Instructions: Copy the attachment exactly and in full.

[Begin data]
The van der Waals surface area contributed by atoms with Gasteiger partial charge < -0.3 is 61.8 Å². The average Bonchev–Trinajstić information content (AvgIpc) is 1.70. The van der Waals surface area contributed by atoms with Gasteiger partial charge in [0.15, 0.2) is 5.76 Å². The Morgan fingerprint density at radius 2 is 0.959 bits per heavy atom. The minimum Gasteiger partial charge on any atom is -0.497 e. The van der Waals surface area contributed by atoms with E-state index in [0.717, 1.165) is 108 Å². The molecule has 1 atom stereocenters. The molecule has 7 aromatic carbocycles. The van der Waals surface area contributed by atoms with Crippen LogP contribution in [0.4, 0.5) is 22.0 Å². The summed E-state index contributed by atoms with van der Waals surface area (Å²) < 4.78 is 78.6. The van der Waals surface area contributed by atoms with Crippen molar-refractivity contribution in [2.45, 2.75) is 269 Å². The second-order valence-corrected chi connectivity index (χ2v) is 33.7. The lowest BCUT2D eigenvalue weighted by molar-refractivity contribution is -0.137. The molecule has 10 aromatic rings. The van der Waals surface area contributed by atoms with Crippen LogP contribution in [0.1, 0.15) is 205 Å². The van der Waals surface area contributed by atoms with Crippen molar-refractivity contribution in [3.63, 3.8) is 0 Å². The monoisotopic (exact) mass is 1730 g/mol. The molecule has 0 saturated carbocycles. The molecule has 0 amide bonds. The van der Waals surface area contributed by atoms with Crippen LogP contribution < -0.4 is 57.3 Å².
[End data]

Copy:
The van der Waals surface area contributed by atoms with Gasteiger partial charge < -0.3 is 61.8 Å². The average Bonchev–Trinajstić information content (AvgIpc) is 1.70. The van der Waals surface area contributed by atoms with Gasteiger partial charge in [0.15, 0.2) is 5.76 Å². The Morgan fingerprint density at radius 2 is 0.959 bits per heavy atom. The minimum Gasteiger partial charge on any atom is -0.497 e. The van der Waals surface area contributed by atoms with E-state index in [0.717, 1.165) is 108 Å². The molecule has 1 atom stereocenters. The molecule has 7 aromatic carbocycles. The van der Waals surface area contributed by atoms with Crippen LogP contribution in [0.4, 0.5) is 22.0 Å². The summed E-state index contributed by atoms with van der Waals surface area (Å²) < 4.78 is 78.6. The van der Waals surface area contributed by atoms with Crippen molar-refractivity contribution in [2.45, 2.75) is 269 Å². The second-order valence-corrected chi connectivity index (χ2v) is 33.7. The lowest BCUT2D eigenvalue weighted by molar-refractivity contribution is -0.137. The molecule has 10 aromatic rings. The van der Waals surface area contributed by atoms with Crippen LogP contribution in [0.1, 0.15) is 205 Å². The van der Waals surface area contributed by atoms with Crippen molar-refractivity contribution in [3.63, 3.8) is 0 Å². The monoisotopic (exact) mass is 1730 g/mol. The molecule has 0 saturated carbocycles. The molecule has 0 amide bonds. The van der Waals surface area contributed by atoms with Crippen LogP contribution < -0.4 is 57.3 Å².